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Fundamentals of Music: Minor Scales and Keys

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by

Douglas Brown

on 3 April 2014

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Transcript of Fundamentals of Music: Minor Scales and Keys

Chapter 8
Minor Scales and Keys
The Minor Scale
Recall that the major scale is a series of steps that follows the pattern of
Whole Whole Half Whole Whole Whole Half.
D:
A common way for music students to show that they have correctly identified the key.
W
H
W
W
W
W
H
d:
In major, the letter is upper case.
In minor, the letter is in lower case.
W
H
W
W
W
W
H
The
minor scale
follows the pattern of
Whole Half Whole Whole Half Whole Whole.
The colon is important. It helps us know that we are talking about a key.
Notice that I had to change the key signature to make the new pattern work.
d:
W
H
W
W
W
W
H
Would it help any if I put scale degree numbers down below?
1
2
3
4
5
6
7
1
^
^
^
^
^
^
^
^
The half steps occur between 2 and 3, and between 5 and 6.
Did you notice that the key signature is the same as the one for F Major?
Because they have the same key signature,
we can say that F Major and D Minor are
related keys
.
d:
1
2
3
4
5
6
7
1
^
^
^
^
^
^
^
^
F:
Here is the related F Major scale (in red) laid in with the D Minor scale.
d:
1
2
3
4
5
6
7
1
^
^
^
^
^
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^
^
This is one of three different kinds of minor scales.
It is called
natural minor
.
d:
1
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7
1
^
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^
Compared to major, the natural minor scale has three differences.
For this comparison, I'm removing the key signature and using accidentals instead.
D:
1
2
3
4
5
6
7
1
^
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^
natural minor
major
Scale degrees 3, 6, and 7 are a half-step lower in natural minor than in major.
This might mean changing a sharp to a natural or changing a natural to a flat.
A True Story
(based on a true story, like movies)
(you know, where the facts aren't necessarily true)
(but it's more or less like this)
There was once a musician named Bach.
Yes,
Bach.
that
Bach was a man of many talents.
He led the church choir.
He played the organ.
He was a schoolteacher.
And he wrote lots
One day, Bach encountered a problem.
His church choir was rehearsing a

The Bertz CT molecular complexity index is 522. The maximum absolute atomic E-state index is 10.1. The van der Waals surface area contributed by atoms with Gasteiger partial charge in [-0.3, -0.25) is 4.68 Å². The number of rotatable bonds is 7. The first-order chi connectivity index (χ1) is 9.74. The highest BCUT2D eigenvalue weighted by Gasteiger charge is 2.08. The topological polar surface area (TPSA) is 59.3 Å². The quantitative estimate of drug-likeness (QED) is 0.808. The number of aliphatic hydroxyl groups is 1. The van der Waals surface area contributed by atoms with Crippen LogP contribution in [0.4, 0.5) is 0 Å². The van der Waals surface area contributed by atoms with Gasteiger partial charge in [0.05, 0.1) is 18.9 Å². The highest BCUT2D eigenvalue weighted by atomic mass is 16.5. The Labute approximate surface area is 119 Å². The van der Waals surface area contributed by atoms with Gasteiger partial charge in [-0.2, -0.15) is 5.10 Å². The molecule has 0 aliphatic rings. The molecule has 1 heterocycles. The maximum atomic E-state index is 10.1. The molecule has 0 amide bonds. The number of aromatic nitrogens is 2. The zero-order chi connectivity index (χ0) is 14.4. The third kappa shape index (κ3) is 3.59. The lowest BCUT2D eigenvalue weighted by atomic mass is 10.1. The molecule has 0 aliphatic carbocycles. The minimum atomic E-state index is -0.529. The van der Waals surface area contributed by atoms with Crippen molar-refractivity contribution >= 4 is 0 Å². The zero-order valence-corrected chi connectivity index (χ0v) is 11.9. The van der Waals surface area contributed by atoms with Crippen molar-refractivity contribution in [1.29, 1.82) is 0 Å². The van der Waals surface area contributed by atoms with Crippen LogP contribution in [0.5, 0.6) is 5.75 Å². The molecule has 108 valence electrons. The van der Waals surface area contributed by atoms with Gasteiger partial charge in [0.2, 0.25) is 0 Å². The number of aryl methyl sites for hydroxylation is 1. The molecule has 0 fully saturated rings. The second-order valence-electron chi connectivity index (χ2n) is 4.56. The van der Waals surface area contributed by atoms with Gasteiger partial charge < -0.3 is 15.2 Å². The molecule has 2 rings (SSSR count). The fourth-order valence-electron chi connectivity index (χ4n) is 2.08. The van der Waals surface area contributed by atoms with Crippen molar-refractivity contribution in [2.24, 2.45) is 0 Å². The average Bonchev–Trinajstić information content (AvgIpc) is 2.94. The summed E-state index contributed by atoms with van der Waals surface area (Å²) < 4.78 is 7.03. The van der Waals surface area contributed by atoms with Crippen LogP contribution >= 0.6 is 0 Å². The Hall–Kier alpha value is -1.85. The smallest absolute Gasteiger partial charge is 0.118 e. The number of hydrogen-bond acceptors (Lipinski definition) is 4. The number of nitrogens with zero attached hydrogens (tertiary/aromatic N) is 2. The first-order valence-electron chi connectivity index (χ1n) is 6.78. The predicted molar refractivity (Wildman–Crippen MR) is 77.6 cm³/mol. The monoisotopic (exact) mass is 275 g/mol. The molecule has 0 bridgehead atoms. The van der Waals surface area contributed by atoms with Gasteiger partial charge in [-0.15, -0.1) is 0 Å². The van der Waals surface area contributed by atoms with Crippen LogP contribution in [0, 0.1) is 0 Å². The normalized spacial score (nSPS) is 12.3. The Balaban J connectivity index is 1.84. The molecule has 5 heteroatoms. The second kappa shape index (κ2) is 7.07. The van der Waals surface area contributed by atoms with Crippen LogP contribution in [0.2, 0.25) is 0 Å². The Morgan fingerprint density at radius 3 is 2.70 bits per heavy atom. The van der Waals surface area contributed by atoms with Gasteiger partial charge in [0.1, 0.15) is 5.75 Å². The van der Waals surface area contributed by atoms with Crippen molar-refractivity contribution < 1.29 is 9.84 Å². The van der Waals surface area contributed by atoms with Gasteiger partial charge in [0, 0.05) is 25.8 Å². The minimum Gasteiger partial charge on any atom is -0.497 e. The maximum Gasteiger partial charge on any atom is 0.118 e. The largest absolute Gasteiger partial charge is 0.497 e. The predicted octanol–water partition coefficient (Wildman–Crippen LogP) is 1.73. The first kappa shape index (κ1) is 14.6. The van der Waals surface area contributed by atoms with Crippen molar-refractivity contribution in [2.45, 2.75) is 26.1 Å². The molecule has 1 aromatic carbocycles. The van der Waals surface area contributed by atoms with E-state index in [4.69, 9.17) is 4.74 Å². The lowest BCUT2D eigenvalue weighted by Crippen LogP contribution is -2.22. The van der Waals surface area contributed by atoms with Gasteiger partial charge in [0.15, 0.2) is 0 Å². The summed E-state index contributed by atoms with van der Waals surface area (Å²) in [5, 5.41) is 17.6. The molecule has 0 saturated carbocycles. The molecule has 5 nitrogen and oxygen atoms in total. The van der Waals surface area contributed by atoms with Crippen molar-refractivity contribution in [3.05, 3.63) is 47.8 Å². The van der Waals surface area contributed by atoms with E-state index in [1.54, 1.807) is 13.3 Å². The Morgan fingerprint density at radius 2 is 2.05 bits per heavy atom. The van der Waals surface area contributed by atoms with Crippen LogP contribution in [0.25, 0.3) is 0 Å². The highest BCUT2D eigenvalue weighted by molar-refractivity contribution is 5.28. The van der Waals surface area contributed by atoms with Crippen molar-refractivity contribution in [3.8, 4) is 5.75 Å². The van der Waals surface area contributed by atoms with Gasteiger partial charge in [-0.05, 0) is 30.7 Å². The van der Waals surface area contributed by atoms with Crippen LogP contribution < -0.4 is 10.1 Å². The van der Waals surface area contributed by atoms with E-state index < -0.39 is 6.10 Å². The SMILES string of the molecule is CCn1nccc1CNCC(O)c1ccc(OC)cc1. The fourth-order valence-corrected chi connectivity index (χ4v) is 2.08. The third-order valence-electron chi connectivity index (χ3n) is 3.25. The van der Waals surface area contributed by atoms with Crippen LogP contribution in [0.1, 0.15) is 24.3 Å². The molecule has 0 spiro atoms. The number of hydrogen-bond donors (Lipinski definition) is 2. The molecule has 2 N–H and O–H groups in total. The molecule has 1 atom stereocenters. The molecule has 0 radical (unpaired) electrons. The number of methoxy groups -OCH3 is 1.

cantata
that he wrote, but they were singing something wrong.
cantata
- a song; literally, "something that is sung"
The cantata was in D Minor, but instead of singing a C-natural, they were singing C-sharp.
"No, no, no!" corrected Bach, "You should sing C-natural."
"It just feels right to sing it that way!" they cried.
After doing some thinking, Bach decided that his choir was singing C-sharp because of the strong pull of the
leading tone
, which is found in major.
"Okay, fine," he said. "You can sing with the raised 7th."
One day they were rehearsing another cantata in D Minor and were singing just fine using the harmonic minor scale with its leading tone...
...when Bach realized that they were making another mistake.
"You're singing B-natural instead of B-flat!"
The choir groaned. "But it's too hard to sing from B-flat to C-sharp."
Bach looked at the music, and then he looked at the organ, and realized that they were right.
The distance between scale degrees 6 and 7 was too big.
From B-flat to C-sharp was 3 half steps.
"The average choir can only think in terms of half-steps and whole steps," Bach thought.
Bach went home that night and studied the problem.
At the next rehearsal, Bach strode in with a gleam in his eye.
"I have a compromise," he declared.
"I'll let you sing with a raised 6 and 7 (B-natural and C-sharp),
but only if you are going up."
"When you come down, 6 and 7 must be lowered back to their normal state (B-flat and C-natural)."
^
^
Everyone agreed, and so today we now have three different minor scales.
Disclaimer: This really wasn't just Bach.
It didn't really happen so quickly. It took many, many years.
All three minor scales are widely used, even today...
...but the default minor scale